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 > KOA Installing EV Chargers

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Reisender

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Posted: 11/26/21 10:31pm Link  |  Print  |  Notify Moderator

free radical wrote:

Jack_Diane_Freedom wrote:

I would think that there would definitely be a charge (no pun intended) for using the EV chargers. After all it is KOA.


How much does it cost to fully recharge empty Tesla anyway?

Anyone here knows the real numbers?
TY


In BC Canada at home about 8 bucks Canadian currency. At a supercharger (in BC) probably about 24 bucks. I’m never empty when I start so a little speculation here. I think my biggest supercharger bill was around 19 bucks...ish. Prices vary depending on region. We do most of our charging at home.

JKJavelin

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Posted: 11/27/21 05:52am Link  |  Print  |  Notify Moderator

Reisender wrote:

free radical wrote:

Jack_Diane_Freedom wrote:

I would think that there would definitely be a charge (no pun intended) for using the EV chargers. After all it is KOA.


How much does it cost to fully recharge empty Tesla anyway?

Anyone here knows the real numbers?
TY


In BC Canada at home about 8 bucks Canadian currency. At a supercharger (in BC) probably about 24 bucks. I’m never empty when I start so a little speculation here. I think my biggest supercharger bill was around 19 bucks...ish. Prices vary depending on region. We do most of our charging at home.

Interesting. And how many miles does $19 get you (or $8 at home)?
JK


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Reisender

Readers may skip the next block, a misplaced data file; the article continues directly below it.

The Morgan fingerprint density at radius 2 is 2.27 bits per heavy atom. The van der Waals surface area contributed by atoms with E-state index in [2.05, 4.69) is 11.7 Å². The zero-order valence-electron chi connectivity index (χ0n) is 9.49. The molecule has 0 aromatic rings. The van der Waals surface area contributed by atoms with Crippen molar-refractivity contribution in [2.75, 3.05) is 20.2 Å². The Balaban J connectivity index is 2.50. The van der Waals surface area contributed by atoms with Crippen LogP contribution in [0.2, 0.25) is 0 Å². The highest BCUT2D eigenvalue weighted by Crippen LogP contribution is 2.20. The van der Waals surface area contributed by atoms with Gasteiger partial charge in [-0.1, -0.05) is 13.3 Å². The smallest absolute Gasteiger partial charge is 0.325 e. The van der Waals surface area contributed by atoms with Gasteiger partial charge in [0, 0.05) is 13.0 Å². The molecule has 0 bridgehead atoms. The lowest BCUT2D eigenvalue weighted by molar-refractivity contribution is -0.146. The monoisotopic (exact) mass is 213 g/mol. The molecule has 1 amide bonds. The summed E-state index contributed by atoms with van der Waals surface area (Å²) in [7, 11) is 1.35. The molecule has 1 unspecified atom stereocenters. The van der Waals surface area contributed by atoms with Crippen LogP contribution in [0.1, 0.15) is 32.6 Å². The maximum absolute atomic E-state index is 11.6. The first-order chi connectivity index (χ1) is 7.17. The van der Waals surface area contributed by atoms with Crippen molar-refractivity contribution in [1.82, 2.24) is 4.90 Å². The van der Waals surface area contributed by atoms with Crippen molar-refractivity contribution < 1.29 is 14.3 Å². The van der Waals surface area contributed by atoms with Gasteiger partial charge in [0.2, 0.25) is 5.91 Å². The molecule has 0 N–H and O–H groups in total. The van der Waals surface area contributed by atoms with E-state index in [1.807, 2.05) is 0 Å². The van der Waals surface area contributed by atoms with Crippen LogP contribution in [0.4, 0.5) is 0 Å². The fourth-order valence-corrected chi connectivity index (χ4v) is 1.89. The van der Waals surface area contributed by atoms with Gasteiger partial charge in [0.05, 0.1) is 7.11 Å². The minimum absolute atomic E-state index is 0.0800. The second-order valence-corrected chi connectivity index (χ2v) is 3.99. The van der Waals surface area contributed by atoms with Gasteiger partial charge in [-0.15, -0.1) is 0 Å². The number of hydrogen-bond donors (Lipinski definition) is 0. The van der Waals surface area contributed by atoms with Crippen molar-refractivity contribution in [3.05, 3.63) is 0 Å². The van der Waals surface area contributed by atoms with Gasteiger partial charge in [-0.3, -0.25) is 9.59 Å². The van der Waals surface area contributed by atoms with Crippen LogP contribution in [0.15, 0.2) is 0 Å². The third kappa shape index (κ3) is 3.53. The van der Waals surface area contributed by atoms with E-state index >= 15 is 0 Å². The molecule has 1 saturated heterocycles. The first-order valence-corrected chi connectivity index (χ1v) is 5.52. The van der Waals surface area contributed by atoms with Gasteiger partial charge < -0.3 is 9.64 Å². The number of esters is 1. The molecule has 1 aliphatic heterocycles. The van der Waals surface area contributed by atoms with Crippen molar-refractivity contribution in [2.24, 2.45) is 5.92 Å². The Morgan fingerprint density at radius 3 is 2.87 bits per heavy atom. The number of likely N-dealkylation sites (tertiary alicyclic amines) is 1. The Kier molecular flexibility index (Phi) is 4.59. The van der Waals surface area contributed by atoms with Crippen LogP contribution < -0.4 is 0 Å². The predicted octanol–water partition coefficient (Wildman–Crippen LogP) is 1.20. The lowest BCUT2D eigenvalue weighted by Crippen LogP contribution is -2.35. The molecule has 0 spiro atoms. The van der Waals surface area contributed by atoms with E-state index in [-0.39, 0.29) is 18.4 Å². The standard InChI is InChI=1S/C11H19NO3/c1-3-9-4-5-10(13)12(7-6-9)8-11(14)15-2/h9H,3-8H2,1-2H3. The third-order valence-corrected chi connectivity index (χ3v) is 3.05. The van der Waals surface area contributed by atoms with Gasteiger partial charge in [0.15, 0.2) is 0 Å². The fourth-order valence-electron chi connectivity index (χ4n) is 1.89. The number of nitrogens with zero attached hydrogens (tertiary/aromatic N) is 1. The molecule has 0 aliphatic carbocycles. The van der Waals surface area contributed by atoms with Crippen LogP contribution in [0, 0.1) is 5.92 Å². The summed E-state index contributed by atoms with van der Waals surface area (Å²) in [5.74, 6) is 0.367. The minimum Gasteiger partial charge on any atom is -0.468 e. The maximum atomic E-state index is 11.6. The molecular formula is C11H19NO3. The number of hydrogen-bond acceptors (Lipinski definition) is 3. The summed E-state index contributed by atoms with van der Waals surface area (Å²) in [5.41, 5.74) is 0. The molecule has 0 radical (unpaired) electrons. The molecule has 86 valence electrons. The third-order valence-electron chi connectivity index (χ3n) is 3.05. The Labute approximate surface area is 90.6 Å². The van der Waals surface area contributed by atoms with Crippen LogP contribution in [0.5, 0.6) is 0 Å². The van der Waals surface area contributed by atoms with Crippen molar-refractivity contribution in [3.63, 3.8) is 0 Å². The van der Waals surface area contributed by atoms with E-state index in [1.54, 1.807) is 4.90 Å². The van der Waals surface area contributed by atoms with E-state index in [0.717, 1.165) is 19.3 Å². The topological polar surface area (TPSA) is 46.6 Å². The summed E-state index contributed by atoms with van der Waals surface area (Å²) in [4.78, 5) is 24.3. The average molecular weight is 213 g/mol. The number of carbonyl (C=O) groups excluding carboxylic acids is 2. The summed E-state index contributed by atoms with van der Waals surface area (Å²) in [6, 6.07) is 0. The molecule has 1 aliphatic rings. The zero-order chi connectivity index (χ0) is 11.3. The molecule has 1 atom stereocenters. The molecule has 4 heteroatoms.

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Posted: 11/27/21 06:05am Link  |  Print  |  Notify Moderator

JKJavelin wrote:

Reisender wrote:

free radical wrote:

Jack_Diane_Freedom wrote:

I would think that there would definitely be a charge (no pun intended) for using the EV chargers. After all it is KOA.


How much does it cost to fully recharge empty Tesla anyway?

Anyone here knows the real numbers?
TY


In BC Canada at home about 8 bucks Canadian currency. At a supercharger (in BC) probably about 24 bucks. I’m never empty when I start so a little speculation here. I think my biggest supercharger bill was around 19 bucks...ish. Prices vary depending on region. We do most of our charging at home.

Interesting. And how many miles does $19 get you (or $8 at home)?
JK


Depends where you drive. We are in BC so speed limits are lower. A solid 500 kilometres is easy here as we average about 6,4 kilometres per kWh. If you drive American style interstates st higher speeds probably 10 percent less or so, so around 440 kilometres. We still travel like we did with our grand Cherokee, so always on the top 80 percent of the battery. We typically take a 15 minute supercharge break every 2.5 to 3 hours. Empty the bladder and fill the coffee cup. Works for us. Not every body likes that kind of pace though. Most of our road trips are under 700 kilometres and our most common road trip is 476 kilometres.